CHRISTMAS 1862. It had been a bloody year and December of 1862 proved to be a bloody month.
The confidence and initial optimism of the Rebels had been dashed by the series of defeats at Forts Donelson and Henry in January, the loss of Nashville and the mid-South in the February and March, and then the stalemate at “Bloody Shiloh” in April. There was also the futile Fall Kentucky Campaign, where the Confederate forces almost conquered the Bluegrass state—but not quite. Back east, Robert E. Lee inflicted defeat after defeat on the Yankees, but still the blue-backs kept coming on against him.
After the Battle of Fredericksburg in December, Spencer Welch of the 13th South Carolina, noted just days after Christmas that, “The Yankees are certainly very tired of this war. All the prisoners I have talked with express themselves as completely worn out and disgusted with it. ”
Spencer writes to his wife how the Yankees on the other side of the lines don’t even have their guns loaded and how both sides talk familiarly with each other, as if they were enjoying a time out in some sort of great game. For among all the death and dying, the Christmas spirit had still taken hold of both; North and South, all yearned for peace and home.
Out west, however, Christmas day was but a prelude to battle. No sooner was the holy holiday over than General Rosecrans, in charge of the newly renamed and reorganized Army of the Cumberland, marched out of Nashville to do battle with General Bragg’s Rebel Army of Tennessee, laying in wait for them in nearby Murfreesboro, encamped by the winding banks of Stone’s River.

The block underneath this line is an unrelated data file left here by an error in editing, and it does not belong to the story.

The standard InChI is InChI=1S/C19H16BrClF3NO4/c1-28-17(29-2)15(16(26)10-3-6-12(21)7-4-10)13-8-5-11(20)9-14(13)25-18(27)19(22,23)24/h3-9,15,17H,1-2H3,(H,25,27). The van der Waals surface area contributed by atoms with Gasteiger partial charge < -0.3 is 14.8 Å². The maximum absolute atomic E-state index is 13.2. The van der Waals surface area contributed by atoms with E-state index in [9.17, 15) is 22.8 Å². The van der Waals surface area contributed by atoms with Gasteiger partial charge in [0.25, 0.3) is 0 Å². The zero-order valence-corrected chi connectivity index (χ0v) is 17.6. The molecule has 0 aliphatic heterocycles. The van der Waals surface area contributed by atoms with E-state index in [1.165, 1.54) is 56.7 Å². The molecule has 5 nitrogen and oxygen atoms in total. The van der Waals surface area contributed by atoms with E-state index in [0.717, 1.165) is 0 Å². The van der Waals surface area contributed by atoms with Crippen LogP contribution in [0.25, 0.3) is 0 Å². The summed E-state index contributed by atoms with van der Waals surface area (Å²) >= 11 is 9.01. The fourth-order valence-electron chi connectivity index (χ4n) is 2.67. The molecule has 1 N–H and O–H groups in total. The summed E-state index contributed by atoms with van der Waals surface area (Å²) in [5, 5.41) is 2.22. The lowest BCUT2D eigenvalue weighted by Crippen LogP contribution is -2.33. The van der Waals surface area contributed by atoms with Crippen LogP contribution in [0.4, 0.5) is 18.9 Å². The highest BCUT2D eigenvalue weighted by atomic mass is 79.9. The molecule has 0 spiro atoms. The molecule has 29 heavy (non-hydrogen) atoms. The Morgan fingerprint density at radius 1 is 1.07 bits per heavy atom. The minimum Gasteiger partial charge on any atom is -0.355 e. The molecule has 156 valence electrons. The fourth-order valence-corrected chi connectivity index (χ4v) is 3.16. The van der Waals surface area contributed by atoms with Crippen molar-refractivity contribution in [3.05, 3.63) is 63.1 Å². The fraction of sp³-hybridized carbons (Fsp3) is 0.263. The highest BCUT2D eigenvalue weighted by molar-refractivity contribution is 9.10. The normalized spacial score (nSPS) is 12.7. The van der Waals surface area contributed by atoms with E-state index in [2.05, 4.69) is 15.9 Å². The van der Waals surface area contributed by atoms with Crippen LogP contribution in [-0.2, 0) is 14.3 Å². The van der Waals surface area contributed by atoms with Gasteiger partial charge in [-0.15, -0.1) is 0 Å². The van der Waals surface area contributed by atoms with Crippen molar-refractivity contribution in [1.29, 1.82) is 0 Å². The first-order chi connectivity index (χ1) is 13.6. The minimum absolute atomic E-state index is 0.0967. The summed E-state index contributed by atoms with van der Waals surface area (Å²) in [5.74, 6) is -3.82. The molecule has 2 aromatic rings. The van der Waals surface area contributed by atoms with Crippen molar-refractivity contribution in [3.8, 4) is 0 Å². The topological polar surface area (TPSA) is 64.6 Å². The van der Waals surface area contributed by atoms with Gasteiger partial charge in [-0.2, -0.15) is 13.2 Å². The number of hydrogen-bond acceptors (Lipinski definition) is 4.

On December 26, the two sides faced each other across the river, awaiting battle on the morrow. On one side a regimental band piped up; on the other side an enemy band replied in kind. One side played Dixie; the other Yankee Doodle; and so it went on the eve of battle, until the battle of bands ended with both sides playing Home, Sweet, Home in unison.
The thoughts and prayers of loved ones at home on Christmas Eve were for the safety of their soldiers at the front. While in camp, it seems, Santa had declared for the Union cause—at least insofar as Thomas Nast was concerned.
In camps North and South, Christmas was a more mellow holiday in ‘62 than it had been before; for many comrades who had shared their Christmas fare in ’61 were now dead and gone. All wished for peace; but none now dare hope for it anytime soon.
For more about the Civil War, read Ghosts and Haunts of the Civil War and The Paranormal Presidency of Abraham Lincoln. Out now is Ambrose Bierce and the Period of Honorable Strife, which chronicles the wartime service of famous author Ambrose Bierce with the 9th Indiana and Army of the Cumberland.
Ambrose Bierce is famed as a noted American writer, satirist and cynic. Less well known is Bierce’s military career during the Civil War, where he fought with distinction in many of the major battles of the war. Ambrose Bierce and the Period of Honorable Strife chronicles his wartime experiences in depth for the first time.